Welcome to North East India

about North east India

Shrouded by mighty Himalayan hills, the entire North-East region – comprising the seven sisters (Assam, Arunachal Pradesh, Meghalaya, Manipur, Mizoram, Nagaland, Tripura) and Sikkim – is believed to be one of the most beautiful regions in South East Asia. The stunning and beautiful dense forests, lying in the foothills of Himalayan ranges are a natural home to a variety of wildlife. Besides, numerous lovely waterfalls, caves, fresh water lakes on the mountain top, seemingly endless winding roads on the mountains of the whispering winds, beautiful lushes green hills partially covered by clouds throughout the year are other attractions of the wonderful North-East India. Here you will find World Heritage Sites like Manas National Park and Kaziranga National Park.

India’s North East represents the richest ethnic region of the world, and meeting point of four major races (Aryan, Mongoloid, Austric, Tibeto-Burman) of the world, Nagaland and Nagas are known for the myriad tribes and rich culture and traditional systems ranging from the autocratic to “pure democracy”. It is believed that there are 64 Naga tribes living in four States (Nagaland, Manipur, Assam, Arunachal Pradesh) occupying the north easternmost parts of India as well as the North Western parts of Myanmar. In Nagaland State itself, there are 16 major Naga tribes.

North East India is one of the richest ethnic and bio-diversity regions of the world, with more natural affinities to the East than to its west. It was also, at one time, one of the main economic trade centres of the world providing the Southern Silk Route to China and other trade routes to East and South East Asia. Tragically, the region has had a history of being vitally and decisively affected by the actions of people from beyond the region, perhaps, because of its geo-political and strategic location

The North-East India is a collective name for the eastern most parts of India representing both a geographic and administrative division of the country. The region comprises eight states, namely Assam, Arunachal Pradesh, Manipur, Nagaland, Meghalaya, Tripura and Mizoram, commonly referred to as the Seven Sisters’ because of their interdependence on each other. On the other hand, Sikkim is geographically not a contiguous part of the northeast region. It is separated from the north east by Siligudi corridor. So t is theoretically not included in the ‘Seven Sisters’. However, Sikkim has happily taken up he role of being a little brother to the amazing seven sisters.

The north-eastern regions of India is a place of diverse cultures. The different communities and tribes of north-east India celebrate their unique festivals with great enthusiasm and joy. Many of these festivals are based on agriculture and no celebration is complete without traditional music and dance.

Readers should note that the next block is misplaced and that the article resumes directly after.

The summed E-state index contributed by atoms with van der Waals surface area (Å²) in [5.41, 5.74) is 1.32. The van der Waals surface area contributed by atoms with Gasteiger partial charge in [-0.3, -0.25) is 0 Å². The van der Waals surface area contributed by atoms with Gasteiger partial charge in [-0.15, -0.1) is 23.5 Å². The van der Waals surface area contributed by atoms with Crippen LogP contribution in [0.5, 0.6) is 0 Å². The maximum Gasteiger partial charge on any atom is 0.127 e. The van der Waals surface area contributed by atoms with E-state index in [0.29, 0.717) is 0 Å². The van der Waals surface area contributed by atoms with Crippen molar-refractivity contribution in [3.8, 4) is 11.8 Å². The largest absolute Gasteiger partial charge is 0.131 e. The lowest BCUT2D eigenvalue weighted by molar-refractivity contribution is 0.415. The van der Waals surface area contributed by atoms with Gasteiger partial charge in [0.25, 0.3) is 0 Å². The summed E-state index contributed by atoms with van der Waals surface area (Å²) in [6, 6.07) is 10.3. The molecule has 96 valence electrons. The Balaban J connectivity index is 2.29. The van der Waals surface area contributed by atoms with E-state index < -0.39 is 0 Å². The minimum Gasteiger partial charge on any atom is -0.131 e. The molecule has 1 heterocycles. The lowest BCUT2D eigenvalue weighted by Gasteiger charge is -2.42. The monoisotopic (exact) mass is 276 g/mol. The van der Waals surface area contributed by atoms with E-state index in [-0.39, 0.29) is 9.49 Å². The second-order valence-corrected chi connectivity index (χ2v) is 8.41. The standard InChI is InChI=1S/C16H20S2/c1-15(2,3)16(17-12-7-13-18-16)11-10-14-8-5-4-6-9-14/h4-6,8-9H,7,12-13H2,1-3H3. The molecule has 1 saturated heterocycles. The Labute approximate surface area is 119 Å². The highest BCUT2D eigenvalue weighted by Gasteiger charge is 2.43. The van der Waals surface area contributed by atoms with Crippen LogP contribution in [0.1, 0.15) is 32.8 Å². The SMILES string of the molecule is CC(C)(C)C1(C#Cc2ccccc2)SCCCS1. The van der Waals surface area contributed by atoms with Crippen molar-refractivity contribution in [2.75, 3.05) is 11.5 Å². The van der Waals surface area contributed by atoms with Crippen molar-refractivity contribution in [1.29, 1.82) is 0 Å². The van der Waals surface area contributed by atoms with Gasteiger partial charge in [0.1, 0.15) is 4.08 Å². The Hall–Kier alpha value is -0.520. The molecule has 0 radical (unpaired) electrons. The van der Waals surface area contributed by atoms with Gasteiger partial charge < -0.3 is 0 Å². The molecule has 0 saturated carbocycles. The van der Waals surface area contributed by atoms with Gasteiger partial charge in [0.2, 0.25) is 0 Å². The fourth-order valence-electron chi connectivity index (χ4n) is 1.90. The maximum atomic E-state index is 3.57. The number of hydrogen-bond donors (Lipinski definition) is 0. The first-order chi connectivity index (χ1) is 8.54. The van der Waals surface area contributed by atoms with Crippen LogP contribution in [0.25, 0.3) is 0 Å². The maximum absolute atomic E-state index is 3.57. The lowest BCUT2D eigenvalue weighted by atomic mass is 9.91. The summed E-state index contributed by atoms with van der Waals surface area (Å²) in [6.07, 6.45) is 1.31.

This beautiful land is home to diversified tribal groups – over 300 different tribes!, with each having their own distinct culture, languages, interesting dance forms and festivals, giving them a unique cultural identity. Brilliantly attired in their traditional, colourful dresses, they are an anthropologist’s dream. Known for their democratic and egalitarian values, they stand apart from the divisiveness of creed and caste that often marks mainstream Indian society.

This isolated and mysterious land of natural abundance is still very much unexplored even today by the outside world, hence, this alluring land of North East India is one of the most treasured eco-friendly sites in India. Moreover, North East has its own charm that will sweep you off your feet. This is where you will find us; this is where we are!

India’s Northeast region is an untouched territory, which is yet not explored completely. Decorated with majestic mountains, lush green vegetation and wild rivers, the region comprise of a large number of tribal groups and tribes. However, each tribal group follows its own distinct culture and speak different languages.

The northeastern region of India includes the states of Assam, Arunachal Pradesh, Manipur, Nagaland, Meghalaya, Tripura and Mizoram. The entire Northeast India is home to several ethnic groups, who have inhabited this region since antiquity. The Northeast Indian tribes are known for their distinctive culture, ancient language, hand-woven dress and handicrafts, all of which are distinctive and most appealing too. Some of the prominent tribes of the northeast India include Nagas, Khasis, Jaintias, Mizos, Boros, and  H. There are 16 major tribes in untamed Nagaland, which shares a border with Myanmar in remote north east India. These villages are just a few hours from Kohima or to the far-off districts of Mon (renowned for having the last surviving head hunters) and Mokokchung.

The Northeast spreads over a vast expanse of 255,000 sq. km with a relatively small population of less than 40 million. The situation in the seven Northeastern states (Assam, Tripura, Meghalaya, Nagaland, Mizoram, Manipur and Arunachal Pradesh), as well as the nearby state of Sikkim, is markedly different from that of the rest of the country. Assam is perhaps the only state where the conditions of indigenous peoples are even partially similar to the mainland. Except for Assam and, now, Tripura, the Northeastern states have a very high proportion of STs as compared to the other states

At present, the Northeastern states present a number of distinct features. First, the indigenous peoples of these states enjoy a much higher degree of both de jure and de facto control over their resources, territories and governance than the indigenous peoples of the rest of India. This in turn means that the indigenous peoples of these states tend to have much higher health and social indices than those of the mainland, and in fact their inclusion in national statistics obscures the degree of deprivation suffered by the indigenous peoples of central India. For instance, Mizoram is the state with the second highest literacy rate in India.

In general, the condition of the indigenous peoples from the northeast region is noticeably better than the indigenous peoples in the rest of the country. One reason for this is the distance from the mainstream society and the independent control they maintain over their natural resources. However, when they enter other parts of India, they are often discriminated against, based on their facial features which are distinct from most other groups. There is also discrimination between different tribes and against women in indigenous societies; for example, among the Nagas, women do not have equal freedom and rights concerning inheritance.